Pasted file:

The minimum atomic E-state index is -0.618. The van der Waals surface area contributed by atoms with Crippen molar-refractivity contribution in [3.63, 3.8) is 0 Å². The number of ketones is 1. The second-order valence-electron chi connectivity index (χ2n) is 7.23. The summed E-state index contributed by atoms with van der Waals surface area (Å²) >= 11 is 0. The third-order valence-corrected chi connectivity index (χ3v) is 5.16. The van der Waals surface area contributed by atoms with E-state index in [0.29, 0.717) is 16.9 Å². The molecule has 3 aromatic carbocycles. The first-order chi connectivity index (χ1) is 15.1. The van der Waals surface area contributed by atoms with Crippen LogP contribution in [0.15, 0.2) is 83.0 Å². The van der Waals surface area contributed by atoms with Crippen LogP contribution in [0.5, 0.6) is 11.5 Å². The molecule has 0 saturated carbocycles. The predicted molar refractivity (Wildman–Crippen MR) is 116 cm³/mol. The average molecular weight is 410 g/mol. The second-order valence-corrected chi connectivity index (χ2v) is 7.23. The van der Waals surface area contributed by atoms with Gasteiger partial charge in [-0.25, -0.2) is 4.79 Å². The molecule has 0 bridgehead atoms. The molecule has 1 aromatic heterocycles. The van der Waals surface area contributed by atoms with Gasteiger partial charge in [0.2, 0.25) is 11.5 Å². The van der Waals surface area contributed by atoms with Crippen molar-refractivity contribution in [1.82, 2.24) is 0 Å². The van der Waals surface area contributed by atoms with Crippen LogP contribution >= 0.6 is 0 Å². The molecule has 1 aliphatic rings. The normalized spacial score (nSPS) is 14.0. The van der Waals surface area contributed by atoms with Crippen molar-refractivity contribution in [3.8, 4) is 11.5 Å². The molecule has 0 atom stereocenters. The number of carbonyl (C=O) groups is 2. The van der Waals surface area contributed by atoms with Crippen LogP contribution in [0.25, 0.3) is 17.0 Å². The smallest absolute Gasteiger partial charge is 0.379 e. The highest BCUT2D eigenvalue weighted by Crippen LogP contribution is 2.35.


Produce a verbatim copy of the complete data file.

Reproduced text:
The minimum atomic E-state index is -0.618. The van der Waals surface area contributed by atoms with Crippen molar-refractivity contribution in [3.63, 3.8) is 0 Å². The number of ketones is 1. The second-order valence-electron chi connectivity index (χ2n) is 7.23. The summed E-state index contributed by atoms with van der Waals surface area (Å²) >= 11 is 0. The third-order valence-corrected chi connectivity index (χ3v) is 5.16. The van der Waals surface area contributed by atoms with E-state index in [0.29, 0.717) is 16.9 Å². The molecule has 3 aromatic carbocycles. The first-order chi connectivity index (χ1) is 15.1. The van der Waals surface area contributed by atoms with Crippen LogP contribution in [0.15, 0.2) is 83.0 Å². The van der Waals surface area contributed by atoms with Crippen LogP contribution in [0.5, 0.6) is 11.5 Å². The molecule has 0 saturated carbocycles. The predicted molar refractivity (Wildman–Crippen MR) is 116 cm³/mol. The average molecular weight is 410 g/mol. The second-order valence-corrected chi connectivity index (χ2v) is 7.23. The van der Waals surface area contributed by atoms with Gasteiger partial charge in [-0.25, -0.2) is 4.79 Å². The molecule has 0 bridgehead atoms. The molecule has 1 aromatic heterocycles. The van der Waals surface area contributed by atoms with Gasteiger partial charge in [0.2, 0.25) is 11.5 Å². The van der Waals surface area contributed by atoms with Crippen molar-refractivity contribution in [1.82, 2.24) is 0 Å². The van der Waals surface area contributed by atoms with Crippen LogP contribution >= 0.6 is 0 Å². The molecule has 1 aliphatic rings. The normalized spacial score (nSPS) is 14.0. The van der Waals surface area contributed by atoms with Crippen molar-refractivity contribution in [3.8, 4) is 11.5 Å². The molecule has 0 atom stereocenters. The number of carbonyl (C=O) groups is 2. The van der Waals surface area contributed by atoms with Crippen LogP contribution in [0.25, 0.3) is 17.0 Å². The smallest absolute Gasteiger partial charge is 0.379 e. The highest BCUT2D eigenvalue weighted by Crippen LogP contribution is 2.35.